As early as 1841, photographers experimented with adding color to their images. As much as the popular press praised the first photographs, people criticized the absence of color. So photographers sought ways to increase the realism of their images, and they used colored powders, watercolors, oil paints, crayons and charcoal to add color. They even hand-colored cased images such as daguerreotypes and ambrotypes.
Hand coloring served several purposes. Early photographers wanted to impress their customers with high-quality images, and color was just another way to lure new clients. Adding color also created contrast and improved any imperfections in images. Since early paper prints had a tendency to fade, colorists used charcoal to outline them. They also used a variety of substances to paint over the image to reduce fading.
Artists added color to photographs to emphasize details. In some cases, the artists added so much color that it’s difficult to determine whether the pictures are paintings or photographs. You may have images in your collection that appear to be paintings but are actually hand-colored images.
Photography manuals contained specific instructions on what features to color. For instance, on the face, artists colored the cheeks, nostrils, bridge of the nose, brow and chin. Other commonly colored parts of a photograph were hands, clothing and the background of the image.
The palette of colors depended on what was being colored. Artists enhanced jewelry and buttons with gold, and they created rosy cheeks with pink. Skilled technicians added color to clothing, as well. Everything from white collars to plaid garments could be improved with a little color.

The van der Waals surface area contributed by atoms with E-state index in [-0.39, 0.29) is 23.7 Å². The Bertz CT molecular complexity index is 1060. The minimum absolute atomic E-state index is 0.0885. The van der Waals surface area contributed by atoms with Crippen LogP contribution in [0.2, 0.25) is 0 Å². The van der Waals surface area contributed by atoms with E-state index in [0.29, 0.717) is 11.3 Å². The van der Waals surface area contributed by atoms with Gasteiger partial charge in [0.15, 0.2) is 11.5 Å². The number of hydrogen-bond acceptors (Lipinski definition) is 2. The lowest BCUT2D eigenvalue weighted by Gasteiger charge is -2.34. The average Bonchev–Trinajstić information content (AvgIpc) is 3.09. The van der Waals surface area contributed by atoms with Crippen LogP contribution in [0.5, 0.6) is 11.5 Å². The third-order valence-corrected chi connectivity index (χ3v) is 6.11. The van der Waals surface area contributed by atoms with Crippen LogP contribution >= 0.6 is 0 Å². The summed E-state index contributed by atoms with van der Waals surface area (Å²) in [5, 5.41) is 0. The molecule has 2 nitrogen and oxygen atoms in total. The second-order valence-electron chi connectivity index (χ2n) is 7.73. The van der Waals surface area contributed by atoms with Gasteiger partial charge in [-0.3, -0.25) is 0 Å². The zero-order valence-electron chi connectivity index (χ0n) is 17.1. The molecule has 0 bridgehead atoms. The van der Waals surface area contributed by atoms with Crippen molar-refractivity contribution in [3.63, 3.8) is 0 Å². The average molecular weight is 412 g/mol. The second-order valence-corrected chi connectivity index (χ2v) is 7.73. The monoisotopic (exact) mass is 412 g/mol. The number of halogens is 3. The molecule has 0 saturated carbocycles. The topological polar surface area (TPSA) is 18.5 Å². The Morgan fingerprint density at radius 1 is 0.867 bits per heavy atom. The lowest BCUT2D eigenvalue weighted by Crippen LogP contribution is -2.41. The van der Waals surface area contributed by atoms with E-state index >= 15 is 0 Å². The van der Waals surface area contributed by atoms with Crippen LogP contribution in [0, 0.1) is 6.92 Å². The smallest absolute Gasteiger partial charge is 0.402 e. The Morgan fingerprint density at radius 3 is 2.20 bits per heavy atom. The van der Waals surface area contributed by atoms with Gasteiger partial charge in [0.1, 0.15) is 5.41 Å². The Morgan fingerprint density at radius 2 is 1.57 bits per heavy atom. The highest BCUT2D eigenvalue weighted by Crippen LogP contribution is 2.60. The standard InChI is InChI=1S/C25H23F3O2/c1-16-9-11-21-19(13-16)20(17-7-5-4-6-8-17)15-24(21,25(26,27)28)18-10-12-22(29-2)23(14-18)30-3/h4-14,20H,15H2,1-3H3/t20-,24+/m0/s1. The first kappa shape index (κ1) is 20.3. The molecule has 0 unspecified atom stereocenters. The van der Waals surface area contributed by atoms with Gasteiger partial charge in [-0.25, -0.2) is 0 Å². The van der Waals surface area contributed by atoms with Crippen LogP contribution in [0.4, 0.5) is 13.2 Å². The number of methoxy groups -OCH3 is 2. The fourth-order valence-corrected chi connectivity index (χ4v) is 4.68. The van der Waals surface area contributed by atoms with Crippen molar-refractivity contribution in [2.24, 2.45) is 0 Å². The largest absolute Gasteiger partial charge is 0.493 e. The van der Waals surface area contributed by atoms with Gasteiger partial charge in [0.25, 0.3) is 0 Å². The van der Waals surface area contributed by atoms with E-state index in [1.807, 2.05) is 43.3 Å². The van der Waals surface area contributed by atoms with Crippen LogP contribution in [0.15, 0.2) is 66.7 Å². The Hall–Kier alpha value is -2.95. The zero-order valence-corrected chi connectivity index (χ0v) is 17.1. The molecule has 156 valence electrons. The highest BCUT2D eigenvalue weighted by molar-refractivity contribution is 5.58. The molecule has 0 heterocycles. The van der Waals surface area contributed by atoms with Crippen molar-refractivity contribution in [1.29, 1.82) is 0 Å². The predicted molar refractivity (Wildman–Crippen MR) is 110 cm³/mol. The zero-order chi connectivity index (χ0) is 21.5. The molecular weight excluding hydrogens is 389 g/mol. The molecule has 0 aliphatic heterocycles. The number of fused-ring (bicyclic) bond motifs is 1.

Different photographic methods required different coloring techniques. A daguerreotype’s metal surface could be enhanced with colored powders, applied with a brush or gently blown onto the surface. Paper prints required only brushes and colored paints.
While hand coloring doesn’t help you identify or date an image, it does enhance a photograph’s appearance and add to its history. In Betty Ann Tyson’s tintype portrait of a child tentatively identified as “Grandma Tyson,” the coloring draws attention to the child’s pink cheeks and blue bows. Rather than coloring the entire image—a time-consuming task—the photographer carefully selected details that would make the image lively and attractive.
The dating clues for this image are the child’s dress and chair. Children younger than 5 often wore long dresses that allowed for play. This young girl wears a white summer dress with ruffled (perhaps eyelet) trim, with bows on either shoulder. When I consulted The Child in Fashion 1750-1920 by Kristina Harris (Schiffer, $29.95) and Dressed for the Photographer: Ordinary Americans and Fashion, 1840-1900 by Joan Severa (Kent State University Press, $60), I found that wide necklines, as seen on this dress, were popular in the late 1860s and early 1870s.
Chairs, such as the one in this image, were common props during the same time period, as evidenced by the photographs in Severa’s book. Since photo sessions usually took a few minutes, photographers used furniture or special braces to hold subjects still for an exposure.
Tyson’s grandmother, Lizzie, was born in 1867. The child in this picture appears to be younger than 5, which means the photograph should have been taken between 1870 and 1872. The costume and props fit that time period.